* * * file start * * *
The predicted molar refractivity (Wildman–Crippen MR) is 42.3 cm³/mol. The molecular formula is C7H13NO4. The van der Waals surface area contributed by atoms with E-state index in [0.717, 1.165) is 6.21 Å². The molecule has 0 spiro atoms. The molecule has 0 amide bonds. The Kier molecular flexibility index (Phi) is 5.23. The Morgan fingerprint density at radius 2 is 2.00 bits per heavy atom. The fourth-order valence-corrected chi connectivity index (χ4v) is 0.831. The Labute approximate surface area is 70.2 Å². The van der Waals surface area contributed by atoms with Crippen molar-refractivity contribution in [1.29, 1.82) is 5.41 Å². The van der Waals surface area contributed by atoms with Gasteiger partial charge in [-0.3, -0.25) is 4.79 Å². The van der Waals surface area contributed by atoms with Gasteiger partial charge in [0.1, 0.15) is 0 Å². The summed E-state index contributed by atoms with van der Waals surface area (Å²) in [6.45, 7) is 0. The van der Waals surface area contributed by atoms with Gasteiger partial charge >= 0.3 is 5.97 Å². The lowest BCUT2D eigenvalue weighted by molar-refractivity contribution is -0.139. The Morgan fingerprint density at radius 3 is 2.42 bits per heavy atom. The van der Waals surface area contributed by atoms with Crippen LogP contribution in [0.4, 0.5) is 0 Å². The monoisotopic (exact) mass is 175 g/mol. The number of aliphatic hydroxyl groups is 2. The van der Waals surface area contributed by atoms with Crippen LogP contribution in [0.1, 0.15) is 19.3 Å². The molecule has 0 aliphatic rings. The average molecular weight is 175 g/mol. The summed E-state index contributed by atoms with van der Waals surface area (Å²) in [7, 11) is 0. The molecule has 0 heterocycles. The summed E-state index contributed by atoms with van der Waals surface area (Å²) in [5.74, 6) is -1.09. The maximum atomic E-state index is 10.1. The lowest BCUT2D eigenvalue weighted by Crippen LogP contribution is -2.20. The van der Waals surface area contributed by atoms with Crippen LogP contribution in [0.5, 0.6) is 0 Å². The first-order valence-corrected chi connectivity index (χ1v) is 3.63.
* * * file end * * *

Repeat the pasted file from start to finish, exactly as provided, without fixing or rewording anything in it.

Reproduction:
The predicted molar refractivity (Wildman–Crippen MR) is 42.3 cm³/mol. The molecular formula is C7H13NO4. The van der Waals surface area contributed by atoms with E-state index in [0.717, 1.165) is 6.21 Å². The molecule has 0 spiro atoms. The molecule has 0 amide bonds. The Kier molecular flexibility index (Phi) is 5.23. The Morgan fingerprint density at radius 2 is 2.00 bits per heavy atom. The fourth-order valence-corrected chi connectivity index (χ4v) is 0.831. The Labute approximate surface area is 70.2 Å². The van der Waals surface area contributed by atoms with Crippen molar-refractivity contribution in [1.29, 1.82) is 5.41 Å². The van der Waals surface area contributed by atoms with Gasteiger partial charge in [-0.3, -0.25) is 4.79 Å². The van der Waals surface area contributed by atoms with Gasteiger partial charge in [0.1, 0.15) is 0 Å². The summed E-state index contributed by atoms with van der Waals surface area (Å²) in [6.45, 7) is 0. The van der Waals surface area contributed by atoms with Gasteiger partial charge >= 0.3 is 5.97 Å². The lowest BCUT2D eigenvalue weighted by molar-refractivity contribution is -0.139. The Morgan fingerprint density at radius 3 is 2.42 bits per heavy atom. The van der Waals surface area contributed by atoms with Crippen LogP contribution in [0.4, 0.5) is 0 Å². The monoisotopic (exact) mass is 175 g/mol. The number of aliphatic hydroxyl groups is 2. The van der Waals surface area contributed by atoms with Crippen LogP contribution in [0.1, 0.15) is 19.3 Å². The molecule has 0 aliphatic rings. The average molecular weight is 175 g/mol. The summed E-state index contributed by atoms with van der Waals surface area (Å²) in [7, 11) is 0. The molecule has 0 heterocycles. The summed E-state index contributed by atoms with van der Waals surface area (Å²) in [5.74, 6) is -1.09. The maximum atomic E-state index is 10.1. The lowest BCUT2D eigenvalue weighted by Crippen LogP contribution is -2.20. The van der Waals surface area contributed by atoms with Crippen LogP contribution in [0.5, 0.6) is 0 Å². The first-order valence-corrected chi connectivity index (χ1v) is 3.63.